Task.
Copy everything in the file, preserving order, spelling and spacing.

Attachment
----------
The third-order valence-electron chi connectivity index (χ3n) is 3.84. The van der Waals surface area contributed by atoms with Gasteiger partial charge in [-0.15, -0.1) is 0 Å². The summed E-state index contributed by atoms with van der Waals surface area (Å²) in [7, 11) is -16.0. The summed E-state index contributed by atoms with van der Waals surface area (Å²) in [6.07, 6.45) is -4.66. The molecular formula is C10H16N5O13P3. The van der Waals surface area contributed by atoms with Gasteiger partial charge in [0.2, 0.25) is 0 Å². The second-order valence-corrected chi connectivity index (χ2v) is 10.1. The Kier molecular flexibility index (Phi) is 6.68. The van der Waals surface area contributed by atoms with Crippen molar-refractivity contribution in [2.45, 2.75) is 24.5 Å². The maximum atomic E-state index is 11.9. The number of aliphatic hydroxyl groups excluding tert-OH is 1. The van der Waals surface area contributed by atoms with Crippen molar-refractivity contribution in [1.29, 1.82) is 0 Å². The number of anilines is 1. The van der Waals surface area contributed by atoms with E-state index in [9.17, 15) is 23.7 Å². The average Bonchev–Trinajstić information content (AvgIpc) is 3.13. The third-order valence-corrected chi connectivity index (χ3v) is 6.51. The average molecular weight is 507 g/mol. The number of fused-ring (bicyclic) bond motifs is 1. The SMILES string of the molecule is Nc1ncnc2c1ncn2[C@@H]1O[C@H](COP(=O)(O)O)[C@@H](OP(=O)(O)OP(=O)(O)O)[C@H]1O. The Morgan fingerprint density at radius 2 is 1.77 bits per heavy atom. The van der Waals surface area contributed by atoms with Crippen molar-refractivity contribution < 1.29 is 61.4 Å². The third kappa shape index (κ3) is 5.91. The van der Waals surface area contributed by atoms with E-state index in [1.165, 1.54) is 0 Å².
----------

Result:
The third-order valence-electron chi connectivity index (χ3n) is 3.84. The van der Waals surface area contributed by atoms with Gasteiger partial charge in [-0.15, -0.1) is 0 Å². The summed E-state index contributed by atoms with van der Waals surface area (Å²) in [7, 11) is -16.0. The summed E-state index contributed by atoms with van der Waals surface area (Å²) in [6.07, 6.45) is -4.66. The molecular formula is C10H16N5O13P3. The van der Waals surface area contributed by atoms with Gasteiger partial charge in [0.2, 0.25) is 0 Å². The second-order valence-corrected chi connectivity index (χ2v) is 10.1. The Kier molecular flexibility index (Phi) is 6.68. The van der Waals surface area contributed by atoms with Crippen molar-refractivity contribution in [2.45, 2.75) is 24.5 Å². The maximum atomic E-state index is 11.9. The number of aliphatic hydroxyl groups excluding tert-OH is 1. The van der Waals surface area contributed by atoms with Crippen molar-refractivity contribution in [1.29, 1.82) is 0 Å². The number of anilines is 1. The van der Waals surface area contributed by atoms with E-state index in [9.17, 15) is 23.7 Å². The average Bonchev–Trinajstić information content (AvgIpc) is 3.13. The third-order valence-corrected chi connectivity index (χ3v) is 6.51. The average molecular weight is 507 g/mol. The number of fused-ring (bicyclic) bond motifs is 1. The SMILES string of the molecule is Nc1ncnc2c1ncn2[C@@H]1O[C@H](COP(=O)(O)O)[C@@H](OP(=O)(O)OP(=O)(O)O)[C@H]1O. The Morgan fingerprint density at radius 2 is 1.77 bits per heavy atom. The van der Waals surface area contributed by atoms with Crippen molar-refractivity contribution < 1.29 is 61.4 Å². The third kappa shape index (κ3) is 5.91. The van der Waals surface area contributed by atoms with E-state index in [1.165, 1.54) is 0 Å².